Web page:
I nipped into the church to have a quick look around - unlike many, it was unlocked. The vaulted barrel roof took my view towards the altar, and although it was slightly dark inside I felt like there was something missing. When I read the history notes for the church I found out what - the church was built in 1827, replacing a 13th Century church nearer the mouth of the river. I was missing a sense of history, a sense of permanence. Despite its relative youth, the church has had two major rebuilds.
A road took me northwards. In Exbury I passed Exbury Gardens, home of the world-renowned Rothschild Collection of rhododendrons, azaleas, camellias and rare trees and shrubs. There is a small narrow-gauge railway there, and I passed the station as I headed northwards. The next mile and a half took me through undistinguished woodland, before it opened up into the open heathland that the New Forest is famous for. For the first time today I saw some New Forest ponies, and a little later on I reached the Royal Oak pub, seemingly situated in the middle of nowhere.
I decided to go in for a rest. Inside was light and airy, and I was soon sitting down with a pint of Abbot and another of orange and lemonade. I had brought a book with me, so I sat down for forty minutes and read. There is one notable feature of the bar - there is a list of all the licensees since 1846 on the reverse of the bar flap, a fascinating addition.
Once leaving the pub I left the route of my coastwalk and headed north along the Beaulieu Road. As usual this was not too busy, and I could easily walk onto the adjacent moorland as cars came. On my previous walk along this road I had visited the trig pillar, which is situated amidst the gorse to the west of the road. On my previous walk I found this with no problem, but today I was left wandering around in the gorse, leaving a funny, winding track on my GPS tracklog. Eventually, just as I was giving up, I saw it through the gorse, within easy view of the road. I took a few photographs and headed on.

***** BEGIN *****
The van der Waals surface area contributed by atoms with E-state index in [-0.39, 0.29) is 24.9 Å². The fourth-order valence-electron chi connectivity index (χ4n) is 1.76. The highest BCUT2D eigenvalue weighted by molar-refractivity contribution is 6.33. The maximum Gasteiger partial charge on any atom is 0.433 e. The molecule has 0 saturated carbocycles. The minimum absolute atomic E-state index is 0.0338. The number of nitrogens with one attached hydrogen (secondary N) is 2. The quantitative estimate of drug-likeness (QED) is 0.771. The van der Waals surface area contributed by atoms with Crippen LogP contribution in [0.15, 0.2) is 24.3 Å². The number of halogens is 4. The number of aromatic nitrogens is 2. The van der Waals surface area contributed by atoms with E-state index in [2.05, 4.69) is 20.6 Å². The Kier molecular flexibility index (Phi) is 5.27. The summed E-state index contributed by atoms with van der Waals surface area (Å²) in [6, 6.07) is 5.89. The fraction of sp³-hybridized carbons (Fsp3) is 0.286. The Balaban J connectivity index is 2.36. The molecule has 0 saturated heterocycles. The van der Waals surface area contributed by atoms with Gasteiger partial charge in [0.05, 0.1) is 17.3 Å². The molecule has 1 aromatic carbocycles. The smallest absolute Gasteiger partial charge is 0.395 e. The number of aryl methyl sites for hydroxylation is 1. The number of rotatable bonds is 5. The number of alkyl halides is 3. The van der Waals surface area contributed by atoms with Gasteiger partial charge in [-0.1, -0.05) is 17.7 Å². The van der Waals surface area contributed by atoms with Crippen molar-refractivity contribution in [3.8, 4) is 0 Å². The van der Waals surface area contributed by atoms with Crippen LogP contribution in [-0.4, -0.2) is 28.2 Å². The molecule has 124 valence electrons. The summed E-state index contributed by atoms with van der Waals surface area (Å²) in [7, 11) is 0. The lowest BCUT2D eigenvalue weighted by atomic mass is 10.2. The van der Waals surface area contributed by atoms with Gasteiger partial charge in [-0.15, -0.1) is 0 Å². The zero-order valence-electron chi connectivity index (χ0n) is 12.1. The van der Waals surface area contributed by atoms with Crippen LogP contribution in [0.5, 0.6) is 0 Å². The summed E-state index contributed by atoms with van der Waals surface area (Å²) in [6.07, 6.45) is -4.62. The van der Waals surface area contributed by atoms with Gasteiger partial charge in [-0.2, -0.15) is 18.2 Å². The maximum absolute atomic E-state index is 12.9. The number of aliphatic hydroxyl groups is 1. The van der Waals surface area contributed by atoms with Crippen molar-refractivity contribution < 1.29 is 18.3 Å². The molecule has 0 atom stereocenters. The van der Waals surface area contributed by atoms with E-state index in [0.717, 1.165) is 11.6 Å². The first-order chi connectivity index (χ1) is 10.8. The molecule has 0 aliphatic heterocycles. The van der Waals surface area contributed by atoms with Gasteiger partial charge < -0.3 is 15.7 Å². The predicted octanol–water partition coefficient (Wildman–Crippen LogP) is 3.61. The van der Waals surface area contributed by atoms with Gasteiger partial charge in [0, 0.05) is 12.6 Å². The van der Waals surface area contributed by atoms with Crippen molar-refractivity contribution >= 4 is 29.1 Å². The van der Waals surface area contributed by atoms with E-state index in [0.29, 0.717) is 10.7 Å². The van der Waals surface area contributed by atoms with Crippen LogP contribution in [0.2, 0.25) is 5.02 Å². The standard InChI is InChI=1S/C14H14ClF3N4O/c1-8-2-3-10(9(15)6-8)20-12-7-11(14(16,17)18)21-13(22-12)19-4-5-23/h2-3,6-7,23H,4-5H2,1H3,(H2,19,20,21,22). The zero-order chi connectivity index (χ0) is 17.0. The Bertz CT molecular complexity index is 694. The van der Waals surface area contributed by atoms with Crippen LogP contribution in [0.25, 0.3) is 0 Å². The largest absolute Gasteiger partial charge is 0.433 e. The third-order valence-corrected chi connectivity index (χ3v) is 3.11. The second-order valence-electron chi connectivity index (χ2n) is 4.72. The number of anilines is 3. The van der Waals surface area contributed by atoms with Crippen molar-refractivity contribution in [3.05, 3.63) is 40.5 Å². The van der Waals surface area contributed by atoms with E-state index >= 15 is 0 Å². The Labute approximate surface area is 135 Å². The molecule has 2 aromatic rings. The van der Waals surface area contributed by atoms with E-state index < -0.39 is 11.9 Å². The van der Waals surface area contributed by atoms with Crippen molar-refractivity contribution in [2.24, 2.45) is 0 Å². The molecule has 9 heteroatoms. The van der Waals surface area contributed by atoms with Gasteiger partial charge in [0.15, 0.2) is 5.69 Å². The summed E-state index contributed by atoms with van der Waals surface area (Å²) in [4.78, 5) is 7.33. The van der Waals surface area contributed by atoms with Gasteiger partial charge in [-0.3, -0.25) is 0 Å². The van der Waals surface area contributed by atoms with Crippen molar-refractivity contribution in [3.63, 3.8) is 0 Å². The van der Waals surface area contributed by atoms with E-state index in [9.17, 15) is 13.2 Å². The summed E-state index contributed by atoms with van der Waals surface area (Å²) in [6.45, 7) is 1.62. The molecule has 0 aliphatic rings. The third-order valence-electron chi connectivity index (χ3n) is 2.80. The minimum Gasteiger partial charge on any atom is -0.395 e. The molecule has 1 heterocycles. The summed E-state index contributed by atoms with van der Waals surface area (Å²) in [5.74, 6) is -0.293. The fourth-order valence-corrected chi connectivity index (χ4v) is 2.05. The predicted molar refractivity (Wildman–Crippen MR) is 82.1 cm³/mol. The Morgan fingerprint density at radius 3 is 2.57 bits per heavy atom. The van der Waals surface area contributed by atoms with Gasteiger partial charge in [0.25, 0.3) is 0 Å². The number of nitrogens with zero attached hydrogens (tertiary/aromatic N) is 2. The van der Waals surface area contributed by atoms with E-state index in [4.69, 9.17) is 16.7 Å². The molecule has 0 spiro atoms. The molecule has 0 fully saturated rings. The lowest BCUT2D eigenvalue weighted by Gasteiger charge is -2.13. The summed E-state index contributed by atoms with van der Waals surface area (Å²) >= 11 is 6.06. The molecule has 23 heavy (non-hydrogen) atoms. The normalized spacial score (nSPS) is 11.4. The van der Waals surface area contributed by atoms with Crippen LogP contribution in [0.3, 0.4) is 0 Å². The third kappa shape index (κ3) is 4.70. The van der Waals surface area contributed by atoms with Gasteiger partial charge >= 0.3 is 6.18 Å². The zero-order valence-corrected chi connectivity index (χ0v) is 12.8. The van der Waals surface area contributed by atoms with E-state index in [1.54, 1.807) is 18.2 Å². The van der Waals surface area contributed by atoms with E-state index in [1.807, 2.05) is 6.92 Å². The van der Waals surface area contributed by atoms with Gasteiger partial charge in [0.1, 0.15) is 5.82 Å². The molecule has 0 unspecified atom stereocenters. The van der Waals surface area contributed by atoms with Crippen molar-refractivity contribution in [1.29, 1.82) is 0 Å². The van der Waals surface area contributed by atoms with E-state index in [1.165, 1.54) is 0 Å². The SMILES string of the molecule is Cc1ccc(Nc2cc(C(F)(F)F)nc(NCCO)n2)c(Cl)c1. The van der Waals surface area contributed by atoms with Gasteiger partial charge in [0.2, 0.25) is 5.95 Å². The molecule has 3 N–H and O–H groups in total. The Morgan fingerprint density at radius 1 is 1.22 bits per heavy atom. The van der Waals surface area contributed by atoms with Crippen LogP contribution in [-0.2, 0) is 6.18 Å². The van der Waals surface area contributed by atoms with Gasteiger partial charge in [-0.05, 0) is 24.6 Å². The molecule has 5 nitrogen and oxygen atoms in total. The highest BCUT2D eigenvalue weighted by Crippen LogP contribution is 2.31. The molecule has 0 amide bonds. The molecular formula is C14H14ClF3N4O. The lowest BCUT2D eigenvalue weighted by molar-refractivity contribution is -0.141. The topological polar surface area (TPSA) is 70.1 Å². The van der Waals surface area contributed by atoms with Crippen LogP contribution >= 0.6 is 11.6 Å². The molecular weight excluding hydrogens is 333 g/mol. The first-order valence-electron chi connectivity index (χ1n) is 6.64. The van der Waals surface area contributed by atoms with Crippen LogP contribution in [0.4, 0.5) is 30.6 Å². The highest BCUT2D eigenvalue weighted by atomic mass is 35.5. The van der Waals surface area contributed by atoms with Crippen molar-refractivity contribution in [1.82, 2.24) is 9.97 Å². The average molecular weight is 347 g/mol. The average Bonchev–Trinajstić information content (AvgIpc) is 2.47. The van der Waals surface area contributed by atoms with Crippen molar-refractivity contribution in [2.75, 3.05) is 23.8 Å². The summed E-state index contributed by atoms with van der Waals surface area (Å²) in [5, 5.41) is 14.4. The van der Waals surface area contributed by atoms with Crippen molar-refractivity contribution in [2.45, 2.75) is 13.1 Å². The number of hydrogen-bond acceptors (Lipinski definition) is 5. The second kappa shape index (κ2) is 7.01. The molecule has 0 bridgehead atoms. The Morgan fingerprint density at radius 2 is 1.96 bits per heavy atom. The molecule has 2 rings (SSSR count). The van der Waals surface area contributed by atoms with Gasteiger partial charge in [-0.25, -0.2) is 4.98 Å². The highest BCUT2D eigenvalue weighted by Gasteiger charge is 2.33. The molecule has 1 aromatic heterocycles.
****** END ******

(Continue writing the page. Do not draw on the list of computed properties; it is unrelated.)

My route now took me straight across the moorland to the east. The path was easy to follow underfoot, and the going was not too wet despite the recent snow and rain. Indeed it was a magnificent walk; not the best that the New Forest has to offer, but welcome after the long road walk. The path angled towards some trees, before crossing a stream at Hardley Bridge. On the other side I found a burnt-out car, and headed down to join the A326 road at a roundabout in Hardley.
The next few miles followed the A326 southeastwards; a boring walk with not much to see. There is a big social centre for the nearby BP works and lots of shops, none of which attracted me in. After a while the shops ended and I walked along a pavementless road, with glimpses of the massive BP works just visible through the trees to the left. It was a welcome relief when I could leave the main road behind and take a minor road towards the refinery. There was a good off-road path to the left that took me onwards as it started to rain heavily.
The same heavy smell of oil hung around Fawley Church when I arrived, and I nipped into the dry interior. It was pleasant inside, and I was surprised to find that the Christmas Nativity scenes were still in place at the end of January. After a quick prayer I left to find that the rain had stopped - someone had evidently been listening!